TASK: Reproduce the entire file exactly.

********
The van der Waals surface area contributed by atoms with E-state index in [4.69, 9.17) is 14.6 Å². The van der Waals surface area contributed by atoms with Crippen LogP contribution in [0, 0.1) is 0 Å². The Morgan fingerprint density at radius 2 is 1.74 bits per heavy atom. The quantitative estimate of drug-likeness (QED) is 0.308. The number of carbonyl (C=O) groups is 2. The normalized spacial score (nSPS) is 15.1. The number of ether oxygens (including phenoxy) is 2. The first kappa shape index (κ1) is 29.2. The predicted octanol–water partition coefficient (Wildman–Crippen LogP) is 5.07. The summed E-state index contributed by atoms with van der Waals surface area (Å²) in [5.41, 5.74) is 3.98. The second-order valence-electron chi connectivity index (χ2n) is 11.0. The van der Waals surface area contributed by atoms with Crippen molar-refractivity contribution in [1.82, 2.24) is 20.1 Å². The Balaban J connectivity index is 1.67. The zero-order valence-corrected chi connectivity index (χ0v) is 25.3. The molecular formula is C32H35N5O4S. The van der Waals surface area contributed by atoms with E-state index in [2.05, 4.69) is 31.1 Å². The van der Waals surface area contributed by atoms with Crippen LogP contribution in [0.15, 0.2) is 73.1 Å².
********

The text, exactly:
The van der Waals surface area contributed by atoms with E-state index in [4.69, 9.17) is 14.6 Å². The van der Waals surface area contributed by atoms with Crippen LogP contribution in [0, 0.1) is 0 Å². The Morgan fingerprint density at radius 2 is 1.74 bits per heavy atom. The quantitative estimate of drug-likeness (QED) is 0.308. The number of carbonyl (C=O) groups is 2. The normalized spacial score (nSPS) is 15.1. The number of ether oxygens (including phenoxy) is 2. The first kappa shape index (κ1) is 29.2. The predicted octanol–water partition coefficient (Wildman–Crippen LogP) is 5.07. The summed E-state index contributed by atoms with van der Waals surface area (Å²) in [5.41, 5.74) is 3.98. The second-order valence-electron chi connectivity index (χ2n) is 11.0. The van der Waals surface area contributed by atoms with Crippen molar-refractivity contribution in [1.82, 2.24) is 20.1 Å². The Balaban J connectivity index is 1.67. The zero-order valence-corrected chi connectivity index (χ0v) is 25.3. The molecular formula is C32H35N5O4S. The van der Waals surface area contributed by atoms with E-state index in [2.05, 4.69) is 31.1 Å². The van der Waals surface area contributed by atoms with Crippen LogP contribution in [0.15, 0.2) is 73.1 Å².